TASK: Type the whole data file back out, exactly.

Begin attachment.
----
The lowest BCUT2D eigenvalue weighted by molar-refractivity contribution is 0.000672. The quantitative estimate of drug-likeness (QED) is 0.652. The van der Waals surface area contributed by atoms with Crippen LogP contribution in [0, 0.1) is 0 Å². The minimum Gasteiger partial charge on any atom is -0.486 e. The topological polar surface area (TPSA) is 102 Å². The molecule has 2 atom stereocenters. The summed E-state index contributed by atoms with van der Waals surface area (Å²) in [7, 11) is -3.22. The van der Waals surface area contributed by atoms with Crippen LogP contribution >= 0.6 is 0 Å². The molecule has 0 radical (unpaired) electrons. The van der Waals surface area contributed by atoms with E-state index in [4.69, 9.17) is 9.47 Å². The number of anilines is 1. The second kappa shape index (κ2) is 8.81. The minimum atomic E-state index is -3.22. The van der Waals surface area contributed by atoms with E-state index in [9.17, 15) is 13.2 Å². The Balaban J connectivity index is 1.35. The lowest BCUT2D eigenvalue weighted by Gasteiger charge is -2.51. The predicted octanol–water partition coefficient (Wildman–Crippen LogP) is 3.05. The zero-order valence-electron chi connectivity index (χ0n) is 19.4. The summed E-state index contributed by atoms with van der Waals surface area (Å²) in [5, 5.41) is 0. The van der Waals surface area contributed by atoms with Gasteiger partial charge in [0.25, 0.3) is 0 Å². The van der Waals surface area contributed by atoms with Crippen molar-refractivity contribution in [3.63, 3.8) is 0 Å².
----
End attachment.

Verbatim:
The lowest BCUT2D eigenvalue weighted by molar-refractivity contribution is 0.000672. The quantitative estimate of drug-likeness (QED) is 0.652. The van der Waals surface area contributed by atoms with Crippen LogP contribution in [0, 0.1) is 0 Å². The minimum Gasteiger partial charge on any atom is -0.486 e. The topological polar surface area (TPSA) is 102 Å². The molecule has 2 atom stereocenters. The summed E-state index contributed by atoms with van der Waals surface area (Å²) in [7, 11) is -3.22. The van der Waals surface area contributed by atoms with Crippen LogP contribution >= 0.6 is 0 Å². The molecule has 0 radical (unpaired) electrons. The van der Waals surface area contributed by atoms with E-state index in [4.69, 9.17) is 9.47 Å². The number of anilines is 1. The second kappa shape index (κ2) is 8.81. The minimum atomic E-state index is -3.22. The van der Waals surface area contributed by atoms with E-state index in [9.17, 15) is 13.2 Å². The Balaban J connectivity index is 1.35. The lowest BCUT2D eigenvalue weighted by Gasteiger charge is -2.51. The predicted octanol–water partition coefficient (Wildman–Crippen LogP) is 3.05. The zero-order valence-electron chi connectivity index (χ0n) is 19.4. The summed E-state index contributed by atoms with van der Waals surface area (Å²) in [5, 5.41) is 0. The van der Waals surface area contributed by atoms with Gasteiger partial charge in [0.25, 0.3) is 0 Å². The van der Waals surface area contributed by atoms with Crippen molar-refractivity contribution in [3.63, 3.8) is 0 Å².